In the U.S. alone, lotteries collect over $80 billion in revenue every year. To put that number in perspective, this is more than the revenue of ticket sales for concerts, music, and movies—combined.
And the lottery industry is changing. According to a recent Vice article, the average player is growing older, despite profits continuing to climb. In other words: the industry hasn’t been successful in bringing millennial consumers into the fold. It’s a troubling trend for the future of the industry.
Millennial preference: Too big to ignore
IGT, a consulting group for the gaming industry, released a study indicating that when it comes to courting millennials, tapping into digital gaming is key. And the lottery industry would be wise to court them: millennials now hold $200 billion in spending power. But there are more than a few challenges to overcome.
Unlike going to a casino, where players win or lose their fortunes very quickly, both traditional sports betting and lotteries are a waiting game. A recent article by Reuters identifies this as part of the problem when it comes to getting younger consumers on board.
“Despite record jackpots, millennials used to the almost-instant gratification of online games and social media are put off by having to wait for the drawing of a winning ticket.”
Millennial preference is a driving force behind the move of many industries from traditional spaces to digital. The majority of cryptocurrency investors are under the age of 34, and these young users are less shy about abandoning tradition in favor of what works for their current lifestyles. This may help explain why blockchain is poised to alter the gaming and lottery industries forever.
Betting is engaging more millennials
Sports betting has been tapped as a potential way to engage more millennials, with a recent survey commissioned by the American Gaming Association noting that 44% of sports bettors are under the age of 35. This falls in line with additional research indicating that millennials are more interested in gambling based on skill rather than chance alone.
Millennials have been increasingly drawn to online gambling and gaming, blurring the lines further between what is strictly a pay-to-play phone app and a game you gamble on.
Not only are millennials more accustomed to online gaming—and the instant gratification that comes along with these types of games—but they are also a more risk-averse generation. Having grown up in a recession, millennials are less likely to be swayed by gimmicky commercials of winners in new cars, and more likely to consider the stark odds stacked against them.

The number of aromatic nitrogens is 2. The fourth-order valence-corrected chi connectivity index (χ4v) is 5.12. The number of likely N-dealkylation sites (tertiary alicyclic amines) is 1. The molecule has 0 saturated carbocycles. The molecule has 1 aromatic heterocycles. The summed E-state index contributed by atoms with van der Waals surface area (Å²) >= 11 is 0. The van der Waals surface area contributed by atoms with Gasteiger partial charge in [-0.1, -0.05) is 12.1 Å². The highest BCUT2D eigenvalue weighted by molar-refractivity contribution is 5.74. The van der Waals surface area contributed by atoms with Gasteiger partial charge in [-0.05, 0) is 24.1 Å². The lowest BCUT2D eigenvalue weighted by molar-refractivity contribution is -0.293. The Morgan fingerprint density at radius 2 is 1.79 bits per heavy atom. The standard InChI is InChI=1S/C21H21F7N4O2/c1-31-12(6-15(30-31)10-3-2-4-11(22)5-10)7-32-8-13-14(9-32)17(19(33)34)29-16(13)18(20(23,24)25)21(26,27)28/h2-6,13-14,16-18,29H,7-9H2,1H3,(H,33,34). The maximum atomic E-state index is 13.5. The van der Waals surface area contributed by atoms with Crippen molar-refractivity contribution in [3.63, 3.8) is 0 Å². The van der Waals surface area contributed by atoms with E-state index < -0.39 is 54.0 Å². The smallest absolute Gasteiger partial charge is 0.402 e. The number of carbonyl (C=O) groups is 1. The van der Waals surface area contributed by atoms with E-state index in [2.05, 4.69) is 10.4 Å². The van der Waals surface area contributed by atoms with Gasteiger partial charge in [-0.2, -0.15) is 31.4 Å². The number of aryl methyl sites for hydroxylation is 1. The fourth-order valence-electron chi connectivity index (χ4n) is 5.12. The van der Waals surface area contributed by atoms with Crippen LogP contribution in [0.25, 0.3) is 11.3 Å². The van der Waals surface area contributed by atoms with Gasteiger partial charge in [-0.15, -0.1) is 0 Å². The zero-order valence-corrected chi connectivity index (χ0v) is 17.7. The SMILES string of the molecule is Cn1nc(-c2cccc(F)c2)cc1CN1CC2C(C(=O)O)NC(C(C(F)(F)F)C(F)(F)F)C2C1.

A growing desire for transparency
One of the lottery, betting, and casino industry’s biggest challenges for appealing to millennials: this generation is acutely aware of the middleman taking his cut.
According to CNN Money, $6 billion from lottery funds go to the retailers selling the tickets. And another $6 billion goes toward the administrative costs associated with running the lottery. Then the state takes its cut. When all is said and done, only 63% of the pooled money is left for the players—and of course, they need to pay taxes on their winnings.
Millennials have grown up aware of the adage “the house always wins” and have fair reason to avoid lotteries, casinos, and any betting institution where the odds of winning haven’t been made clear.
Curtis Welch, a 29-year-old payroll manager living in Western New York, is a young, middle-class millennial—the type of consumer the lottery industry would hope to attract. But he has no interest in playing, citing a cynical outlook on the actual odds: “It makes you think you can turn your last dollar into a million dollars, but all it does is take your last dollar.” Welch instead prefers games he can play from the comfort of his home.
And lottery scandals have been known to happen. Eddie Tipton, former IT manager for the Multi-State Lottery Association, pleaded guilty in 2017 to rigging state lotteries and collecting $2.2 million in prize money.
When it comes to identifying challenges for the gambling industry, Alexander Udalyi, head of gaming for Cryptaur, sums up the consumer perspective best:
“We are not afraid of losing money. We are afraid of being cheated.”
Basic access to play
Digital gaming is not only attractive because it’s quick—it’s attractive because it’s easy to access. At the larger grocery stores and specialty stores millennials often frequent, lottery tickets are not as ubiquitous. Making a stop at 7-11 for the lotto card, or picking one up at the gas station counter when it comes time to pay, has little resonance for 20-somethings who shop at Whole Foods and pay for their gas with a simple card swipe at the pump.